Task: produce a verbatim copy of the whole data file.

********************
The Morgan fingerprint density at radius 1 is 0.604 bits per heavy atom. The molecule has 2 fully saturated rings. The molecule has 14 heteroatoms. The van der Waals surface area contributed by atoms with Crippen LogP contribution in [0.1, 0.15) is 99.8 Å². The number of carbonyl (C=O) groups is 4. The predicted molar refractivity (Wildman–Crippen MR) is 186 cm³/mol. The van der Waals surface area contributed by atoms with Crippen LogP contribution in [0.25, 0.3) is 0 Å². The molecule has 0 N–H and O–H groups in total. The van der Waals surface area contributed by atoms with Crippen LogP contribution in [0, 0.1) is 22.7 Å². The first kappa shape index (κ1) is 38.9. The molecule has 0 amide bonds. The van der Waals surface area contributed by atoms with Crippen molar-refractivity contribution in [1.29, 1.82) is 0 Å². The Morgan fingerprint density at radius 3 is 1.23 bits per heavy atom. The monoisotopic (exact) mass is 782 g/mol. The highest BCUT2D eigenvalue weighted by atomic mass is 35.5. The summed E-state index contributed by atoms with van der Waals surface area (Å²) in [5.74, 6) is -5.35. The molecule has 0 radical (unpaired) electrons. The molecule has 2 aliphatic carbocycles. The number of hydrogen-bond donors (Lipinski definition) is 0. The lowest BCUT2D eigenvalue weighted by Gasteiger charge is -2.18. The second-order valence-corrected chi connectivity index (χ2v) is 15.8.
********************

The Morgan fingerprint density at radius 1 is 0.604 bits per heavy atom. The molecule has 2 fully saturated rings. The molecule has 14 heteroatoms. The van der Waals surface area contributed by atoms with Crippen LogP contribution in [0.1, 0.15) is 99.8 Å². The number of carbonyl (C=O) groups is 4. The predicted molar refractivity (Wildman–Crippen MR) is 186 cm³/mol. The van der Waals surface area contributed by atoms with Crippen LogP contribution in [0.25, 0.3) is 0 Å². The molecule has 0 N–H and O–H groups in total. The van der Waals surface area contributed by atoms with Crippen LogP contribution in [0, 0.1) is 22.7 Å². The first kappa shape index (κ1) is 38.9. The molecule has 0 amide bonds. The van der Waals surface area contributed by atoms with Crippen molar-refractivity contribution in [1.29, 1.82) is 0 Å². The Morgan fingerprint density at radius 3 is 1.23 bits per heavy atom. The monoisotopic (exact) mass is 782 g/mol. The highest BCUT2D eigenvalue weighted by atomic mass is 35.5. The summed E-state index contributed by atoms with van der Waals surface area (Å²) in [5.74, 6) is -5.35. The molecule has 0 radical (unpaired) electrons. The molecule has 2 aliphatic carbocycles. The number of hydrogen-bond donors (Lipinski definition) is 0. The lowest BCUT2D eigenvalue weighted by Gasteiger charge is -2.18. The second-order valence-corrected chi connectivity index (χ2v) is 15.8.